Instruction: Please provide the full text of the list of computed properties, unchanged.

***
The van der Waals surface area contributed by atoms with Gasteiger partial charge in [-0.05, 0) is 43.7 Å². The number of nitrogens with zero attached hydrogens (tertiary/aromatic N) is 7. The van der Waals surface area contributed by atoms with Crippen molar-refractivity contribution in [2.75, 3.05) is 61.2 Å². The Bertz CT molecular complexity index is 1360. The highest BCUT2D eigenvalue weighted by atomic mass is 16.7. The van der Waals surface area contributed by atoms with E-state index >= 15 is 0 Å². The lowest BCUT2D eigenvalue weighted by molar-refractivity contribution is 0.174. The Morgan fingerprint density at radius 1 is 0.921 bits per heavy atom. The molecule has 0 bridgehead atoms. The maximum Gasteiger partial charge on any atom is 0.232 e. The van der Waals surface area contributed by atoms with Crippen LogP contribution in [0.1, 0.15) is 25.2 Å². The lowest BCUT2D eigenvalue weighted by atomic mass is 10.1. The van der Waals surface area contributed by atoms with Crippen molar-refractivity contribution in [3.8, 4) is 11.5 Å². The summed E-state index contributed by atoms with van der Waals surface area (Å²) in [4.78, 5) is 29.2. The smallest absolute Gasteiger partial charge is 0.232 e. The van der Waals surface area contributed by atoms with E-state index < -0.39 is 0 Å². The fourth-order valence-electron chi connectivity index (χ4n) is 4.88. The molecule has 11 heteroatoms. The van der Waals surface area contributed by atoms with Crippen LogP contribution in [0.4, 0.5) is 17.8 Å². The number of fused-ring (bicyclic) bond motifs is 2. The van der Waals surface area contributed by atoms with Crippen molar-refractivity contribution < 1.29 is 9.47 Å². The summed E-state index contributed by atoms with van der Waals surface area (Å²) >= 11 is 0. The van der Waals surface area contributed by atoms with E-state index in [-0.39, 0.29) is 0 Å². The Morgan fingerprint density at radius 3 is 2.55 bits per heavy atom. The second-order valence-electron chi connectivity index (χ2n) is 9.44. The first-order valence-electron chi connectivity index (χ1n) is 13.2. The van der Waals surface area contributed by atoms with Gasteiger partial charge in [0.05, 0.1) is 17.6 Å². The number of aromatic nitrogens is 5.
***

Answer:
The van der Waals surface area contributed by atoms with Gasteiger partial charge in [-0.05, 0) is 43.7 Å². The number of nitrogens with zero attached hydrogens (tertiary/aromatic N) is 7. The van der Waals surface area contributed by atoms with Crippen molar-refractivity contribution in [2.75, 3.05) is 61.2 Å². The Bertz CT molecular complexity index is 1360. The highest BCUT2D eigenvalue weighted by atomic mass is 16.7. The van der Waals surface area contributed by atoms with E-state index >= 15 is 0 Å². The lowest BCUT2D eigenvalue weighted by molar-refractivity contribution is 0.174. The Morgan fingerprint density at radius 1 is 0.921 bits per heavy atom. The molecule has 0 bridgehead atoms. The maximum Gasteiger partial charge on any atom is 0.232 e. The van der Waals surface area contributed by atoms with Crippen LogP contribution in [0.1, 0.15) is 25.2 Å². The lowest BCUT2D eigenvalue weighted by atomic mass is 10.1. The van der Waals surface area contributed by atoms with Crippen molar-refractivity contribution in [3.8, 4) is 11.5 Å². The summed E-state index contributed by atoms with van der Waals surface area (Å²) in [4.78, 5) is 29.2. The smallest absolute Gasteiger partial charge is 0.232 e. The van der Waals surface area contributed by atoms with E-state index < -0.39 is 0 Å². The fourth-order valence-electron chi connectivity index (χ4n) is 4.88. The molecule has 11 heteroatoms. The van der Waals surface area contributed by atoms with Crippen LogP contribution in [0.4, 0.5) is 17.8 Å². The number of fused-ring (bicyclic) bond motifs is 2. The van der Waals surface area contributed by atoms with Crippen molar-refractivity contribution < 1.29 is 9.47 Å². The summed E-state index contributed by atoms with van der Waals surface area (Å²) >= 11 is 0. The van der Waals surface area contributed by atoms with E-state index in [-0.39, 0.29) is 0 Å². The Morgan fingerprint density at radius 3 is 2.55 bits per heavy atom. The second-order valence-electron chi connectivity index (χ2n) is 9.44. The first-order valence-electron chi connectivity index (χ1n) is 13.2. The van der Waals surface area contributed by atoms with Gasteiger partial charge in [0.05, 0.1) is 17.6 Å². The number of aromatic nitrogens is 5.